Obviously I knew about the impending existence of this, years ago, but for the love of all that is Source Code, why is this a thing? What must have been ten years ago or so, a colleague of mine somewhat surreptitiously handed me a copy of World of Warcraft and said, in the hushed, guarded tones of a drug pusher with stock to offload at the annual policeman’s ball, “take this, install it and then come back to me.”
I knew about it already of course. I’d heard the stories, I’d read The Daily Mail. I knew about how WoW could suck you in and leave your normal life little more than a dusty husk, an inconvenience. I took the game home, put in on the bookshelf and never so much as opened the box.
Many people didn’t exercise the same caution and at its height, there were tens of millions of regular players (still roughly about seven million at time of writing) across the globe. Doubtless, while the timing in not exactly auspicious for Blizzard, it was inevitable that this, or something like it, would have to appear eventually. Half a dozen years too late, maybe, but nevertheless, here it now is.
Videogame adaptations rarely fare well when it comes to the big screen and the littered corpses of many a good idea in embryo adorn your local multiplex, but here Duncan Jones (Moon, Source Code) has pulled off a sure-fire winner. Critical appraisal of the film has been varied, with most of the negative reviews only possibly coming from those that have looked at this from a purely blinkered perspective (some may question if these same critics have even seen the film at all, choosing to jump the review queue and second guess the quality). Jones has delivered a gargantuan offering in scale and expectation, a feast of visuals, plotted with political intrigue, surrounding a love story and buckets of action and adventure.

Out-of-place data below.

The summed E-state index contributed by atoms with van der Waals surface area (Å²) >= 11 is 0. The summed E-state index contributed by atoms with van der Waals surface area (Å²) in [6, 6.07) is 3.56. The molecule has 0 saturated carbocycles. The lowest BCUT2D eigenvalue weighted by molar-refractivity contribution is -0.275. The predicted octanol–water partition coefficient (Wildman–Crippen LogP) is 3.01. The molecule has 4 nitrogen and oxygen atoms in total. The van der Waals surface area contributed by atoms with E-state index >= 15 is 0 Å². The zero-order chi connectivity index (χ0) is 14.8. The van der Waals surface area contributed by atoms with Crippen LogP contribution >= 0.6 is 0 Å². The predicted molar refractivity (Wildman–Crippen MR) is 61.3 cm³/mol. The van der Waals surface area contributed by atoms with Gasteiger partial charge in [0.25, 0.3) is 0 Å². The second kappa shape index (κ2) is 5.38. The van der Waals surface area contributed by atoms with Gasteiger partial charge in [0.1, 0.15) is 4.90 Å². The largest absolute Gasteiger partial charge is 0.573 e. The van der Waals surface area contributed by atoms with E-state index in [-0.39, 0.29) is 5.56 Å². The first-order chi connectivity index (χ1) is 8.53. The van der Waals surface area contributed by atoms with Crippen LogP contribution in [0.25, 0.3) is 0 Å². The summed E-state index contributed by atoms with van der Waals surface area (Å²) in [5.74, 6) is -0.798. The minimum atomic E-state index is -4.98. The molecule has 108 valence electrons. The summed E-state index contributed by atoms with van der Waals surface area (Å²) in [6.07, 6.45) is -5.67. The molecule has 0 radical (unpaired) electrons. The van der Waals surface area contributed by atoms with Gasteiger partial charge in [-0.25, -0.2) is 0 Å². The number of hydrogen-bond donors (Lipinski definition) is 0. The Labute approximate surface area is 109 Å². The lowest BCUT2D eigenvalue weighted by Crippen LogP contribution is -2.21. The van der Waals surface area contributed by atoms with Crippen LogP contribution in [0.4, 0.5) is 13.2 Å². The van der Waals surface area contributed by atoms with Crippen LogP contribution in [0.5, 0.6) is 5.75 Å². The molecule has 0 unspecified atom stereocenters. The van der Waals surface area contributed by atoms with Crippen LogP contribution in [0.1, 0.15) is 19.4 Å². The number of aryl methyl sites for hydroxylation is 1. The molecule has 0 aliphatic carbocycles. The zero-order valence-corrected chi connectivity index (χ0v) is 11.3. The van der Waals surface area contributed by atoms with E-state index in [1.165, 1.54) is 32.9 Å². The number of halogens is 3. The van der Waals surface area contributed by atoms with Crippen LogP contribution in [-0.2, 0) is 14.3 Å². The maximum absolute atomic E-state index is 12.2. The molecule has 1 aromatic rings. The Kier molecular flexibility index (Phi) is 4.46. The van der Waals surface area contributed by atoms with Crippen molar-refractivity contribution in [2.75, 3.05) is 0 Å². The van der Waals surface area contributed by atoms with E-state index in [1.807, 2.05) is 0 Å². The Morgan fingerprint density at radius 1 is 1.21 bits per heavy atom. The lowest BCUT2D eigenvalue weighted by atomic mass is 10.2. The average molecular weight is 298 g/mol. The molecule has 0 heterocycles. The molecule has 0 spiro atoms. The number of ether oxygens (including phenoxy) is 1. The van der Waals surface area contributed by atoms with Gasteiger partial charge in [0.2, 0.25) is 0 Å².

Scored by Ramin Djawadi (Game of Thrones), this could potentially be the franchise-in-waiting that takes up the mantle from Lord of the Rings. Yes, that’s right, I did say that. Underestimate this at your peril. It’s simple and dangerously effective, boasting excellent performances throughout and character arcs that whilst not immediately apparent, will hook you in without you realising. It is technically challenging albeit not emotionally ground-breaking, and the script is not as engaging as it might be/will be next time, but Blizzard/Jones have achieved something to be noted, a mis-step in the philosophy that all videogame adaptations must be dire, ill-conceived and ridiculously optimistic in terms of box office.
Perhaps a little blunt at times and obvious to boot, Warcraft is far from a perfect couple of hours, but it is so far beyond expectations that you are likely to come out of it with immense pleasure at a job well done that you thought would be okay, but not astounding, or taken completely and happily by surprise by the pearl that ended up being for huge audiences that will no doubt take it to their hearts and revel in the thought that more must be coming. I cannot say whether this honours the source material, having never picked up the game to play it, but it is to the films’ credit that it can take the uninitiated, like myself, and deliver a very satisfying all-round cinematic experience.
Perhaps we can realistically look forward to Fassbender’s Assassin’s Creed now? Fingers crossed.